Entering my first race

On my blog, I recently discussed how I’ve had a change in my running mindset which has encouraged me to run further and for longer during the last few months and for healthier reasons than the one that originally drove me. This positive step resulted in my entering of the Cardiff 10K on September 3, so I wanted to share my experience and the impact this race had on my fitness goals.

Why I started
I initially started to run because everything seems so busy on a daily basis, I needed a way of switching off and I particularly needed to move away from screens and devices. I wanted to feel healthy and active again and this desire encouraged me to run longer distances, starting at running an average of one mile per run and moving way past this following numerous runs spanning over a couple of weeks.


Why I decided to enter
After just a couple of weeks, I managed to run 5K for the first time in over a year and a half. For me, this was an incredible achievement but I realise it would seem small to some. However, after this, I started to believe in myself and thought that if I could run 5K in just a few weeks of training, then I could certainly manage to run a 10K. So I decided to enter the Cardiff 10K which was only five weeks away at this point. Although I was a little terrified, it was an incredibly exciting prospect, especially as one of my goals for 2017 was to enter a race of some kind so I was feeling very positive about it.

I will hold my hands up and admit that training was not as easy as I thought it was going to be. 10K would be the longest I’ve ever run and I find it so hard to increase my cardiovascular fitness. I decided that I only wanted to run three times a week with the aim of increasing my distance one mile per week. Although this doesn’t sound too difficult, the whole process required a lot of motivation, running in the rain and running even when I felt very busy and as though I didn’t have enough time. The race forced me to train and take some time out for my own wellbeing three times a week and after every run, I felt the exercise high and couldn’t help but feel very proud of my progress. However, at some points, the progress did stall and I started to worry whether I could actually complete the 10K at all. I only managed to run 10K for the first time on the week of the race which was a little scary – the ultimate definition of cutting it fine.


Race day
When race day arrived, I was very nervous and I think everyone around me knew it. The weather was quite rainy and bleak and I never usually run in the mornings so this was quite a change for me. We arrived early and the anticipation before the race was very high – I just wanted to get started and waiting around was making me feel worse. I was running with my best friend, Rhodri, and fellow blogger, Abi Street so when the race was ready to start, we all queued up to warm up and get in the right mindset.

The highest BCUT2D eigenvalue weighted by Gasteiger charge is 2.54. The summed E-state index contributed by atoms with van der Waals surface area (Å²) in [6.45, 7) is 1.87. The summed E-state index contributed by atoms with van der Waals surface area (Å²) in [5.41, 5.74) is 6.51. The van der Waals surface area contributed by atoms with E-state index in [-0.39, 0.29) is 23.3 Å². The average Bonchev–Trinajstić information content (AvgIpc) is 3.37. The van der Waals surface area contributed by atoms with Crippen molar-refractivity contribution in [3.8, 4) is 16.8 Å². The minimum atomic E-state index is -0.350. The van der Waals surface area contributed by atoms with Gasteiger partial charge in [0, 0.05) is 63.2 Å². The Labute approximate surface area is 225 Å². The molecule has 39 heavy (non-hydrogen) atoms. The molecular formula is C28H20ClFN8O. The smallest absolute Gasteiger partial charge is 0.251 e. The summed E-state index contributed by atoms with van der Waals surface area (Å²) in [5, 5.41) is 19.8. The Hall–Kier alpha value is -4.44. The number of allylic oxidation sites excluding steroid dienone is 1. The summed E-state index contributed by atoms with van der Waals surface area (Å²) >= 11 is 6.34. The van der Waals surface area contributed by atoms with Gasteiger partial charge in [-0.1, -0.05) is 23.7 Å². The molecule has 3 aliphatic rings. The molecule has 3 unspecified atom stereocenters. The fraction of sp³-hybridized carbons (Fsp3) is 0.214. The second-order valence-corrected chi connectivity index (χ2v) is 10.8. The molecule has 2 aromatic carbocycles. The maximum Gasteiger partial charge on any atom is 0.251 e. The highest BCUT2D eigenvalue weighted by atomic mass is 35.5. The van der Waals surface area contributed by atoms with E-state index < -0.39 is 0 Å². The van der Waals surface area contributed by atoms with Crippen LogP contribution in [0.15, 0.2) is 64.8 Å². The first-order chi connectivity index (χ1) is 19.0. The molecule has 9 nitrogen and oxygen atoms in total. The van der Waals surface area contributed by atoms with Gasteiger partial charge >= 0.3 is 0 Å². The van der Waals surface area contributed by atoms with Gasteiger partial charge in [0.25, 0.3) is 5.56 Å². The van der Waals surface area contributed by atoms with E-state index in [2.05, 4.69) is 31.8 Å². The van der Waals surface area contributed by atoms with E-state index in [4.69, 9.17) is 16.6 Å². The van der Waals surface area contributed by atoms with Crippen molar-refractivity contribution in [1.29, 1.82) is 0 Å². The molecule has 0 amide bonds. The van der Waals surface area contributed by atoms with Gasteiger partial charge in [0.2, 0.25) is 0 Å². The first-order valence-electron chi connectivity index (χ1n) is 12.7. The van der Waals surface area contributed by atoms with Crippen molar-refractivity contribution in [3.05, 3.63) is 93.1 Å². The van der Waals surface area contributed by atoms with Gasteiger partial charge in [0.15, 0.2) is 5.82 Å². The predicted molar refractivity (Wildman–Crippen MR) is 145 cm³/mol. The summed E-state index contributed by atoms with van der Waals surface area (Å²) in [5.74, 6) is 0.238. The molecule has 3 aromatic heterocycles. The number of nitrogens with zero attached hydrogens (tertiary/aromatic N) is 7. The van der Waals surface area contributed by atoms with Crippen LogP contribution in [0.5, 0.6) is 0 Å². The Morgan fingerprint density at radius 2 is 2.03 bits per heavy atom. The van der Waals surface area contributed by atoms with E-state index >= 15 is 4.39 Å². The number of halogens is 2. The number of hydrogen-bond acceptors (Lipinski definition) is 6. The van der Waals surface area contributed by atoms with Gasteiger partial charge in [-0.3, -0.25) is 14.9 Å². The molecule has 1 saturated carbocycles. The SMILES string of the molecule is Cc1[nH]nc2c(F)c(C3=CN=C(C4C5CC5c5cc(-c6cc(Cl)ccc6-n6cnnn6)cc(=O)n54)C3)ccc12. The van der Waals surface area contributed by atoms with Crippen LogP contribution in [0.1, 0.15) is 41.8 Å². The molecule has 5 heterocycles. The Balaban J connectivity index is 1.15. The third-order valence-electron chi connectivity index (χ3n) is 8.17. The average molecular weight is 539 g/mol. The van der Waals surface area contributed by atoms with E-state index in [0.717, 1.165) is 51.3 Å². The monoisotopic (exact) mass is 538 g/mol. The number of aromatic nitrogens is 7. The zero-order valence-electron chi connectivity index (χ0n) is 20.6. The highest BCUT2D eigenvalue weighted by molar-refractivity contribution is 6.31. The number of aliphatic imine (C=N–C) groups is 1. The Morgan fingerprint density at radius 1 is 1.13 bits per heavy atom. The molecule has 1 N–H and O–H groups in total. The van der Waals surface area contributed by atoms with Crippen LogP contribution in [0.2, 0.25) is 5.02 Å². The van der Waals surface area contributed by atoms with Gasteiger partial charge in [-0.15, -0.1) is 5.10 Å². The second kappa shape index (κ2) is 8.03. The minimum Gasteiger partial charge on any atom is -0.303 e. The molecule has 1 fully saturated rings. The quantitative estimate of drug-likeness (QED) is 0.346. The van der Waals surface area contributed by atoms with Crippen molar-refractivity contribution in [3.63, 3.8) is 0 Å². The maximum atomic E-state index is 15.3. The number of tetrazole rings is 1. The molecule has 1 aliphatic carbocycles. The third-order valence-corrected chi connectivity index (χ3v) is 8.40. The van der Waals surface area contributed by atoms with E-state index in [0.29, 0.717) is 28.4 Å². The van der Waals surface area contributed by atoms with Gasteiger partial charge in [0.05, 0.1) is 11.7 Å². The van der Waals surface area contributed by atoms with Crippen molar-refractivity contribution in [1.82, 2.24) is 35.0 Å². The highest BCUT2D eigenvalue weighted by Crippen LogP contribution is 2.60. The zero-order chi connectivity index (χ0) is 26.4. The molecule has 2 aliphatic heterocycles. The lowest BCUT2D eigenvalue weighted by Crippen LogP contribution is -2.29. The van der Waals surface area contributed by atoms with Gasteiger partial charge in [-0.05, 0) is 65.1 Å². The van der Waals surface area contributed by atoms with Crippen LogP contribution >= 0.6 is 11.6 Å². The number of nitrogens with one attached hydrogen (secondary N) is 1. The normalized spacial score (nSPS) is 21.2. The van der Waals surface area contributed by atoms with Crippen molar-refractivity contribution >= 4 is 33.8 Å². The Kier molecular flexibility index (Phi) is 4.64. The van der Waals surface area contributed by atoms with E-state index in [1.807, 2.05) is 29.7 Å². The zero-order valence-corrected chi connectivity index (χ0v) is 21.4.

I will admit I was happier when the gun sounded and we were able to start running. I was a little bit gutted that I wasn’t able to run with headphones but when we started, much of energy was used to concentrate very hard on sticking to my pace and finding my stride – the first mile of a run is always the hardest for me.

As we were running along, I couldn’t help but feel a slight bit of relief every time we passed a sign notifying us that we had completed another kilometer. But I was surprised that I was able to cope with the distance without feeling too out of breath or weak in the legs! For the last bit of the race, I wanted to pick up the pace and ended up sprinting across the finish line to help cut down my finishing time. I managed to complete it in one hour seven minutes without stopping or walking at any points – I was gushing with pride.



The result
For the 10K, I was raising money for Kidney Wales. Kidney Wales organised this 10K and it’s a great cause to raise money for, so I was thrilled to back this charity. Overall, I raised £172, smashing my target of £100. I’m overwhelmed with the amount of support that I received from friends, family and even strangers cheering us on during the race which helped keep us going, especially at points of incline. My fitness levels have increased tremendously during my training and I now will comfortably run at least 5K on the majority of my runs, which is such a significant improvement for me and I’m completely surprised that I’ve reached this point. I would love to enter another race and for anyone thinking about entering one at some point, I would highly recommend just signing up and doing it!


  1. Congrats for your first race! Just keep running!

    1. Thanks so much! I will try!

Leave a Reply

Fill in your details below or click an icon to log in:

WordPress.com Logo

You are commenting using your WordPress.com account. Log Out /  Change )

Google photo

You are commenting using your Google account. Log Out /  Change )

Twitter picture

You are commenting using your Twitter account. Log Out /  Change )

Facebook photo

You are commenting using your Facebook account. Log Out /  Change )

Connecting to %s

%d bloggers like this: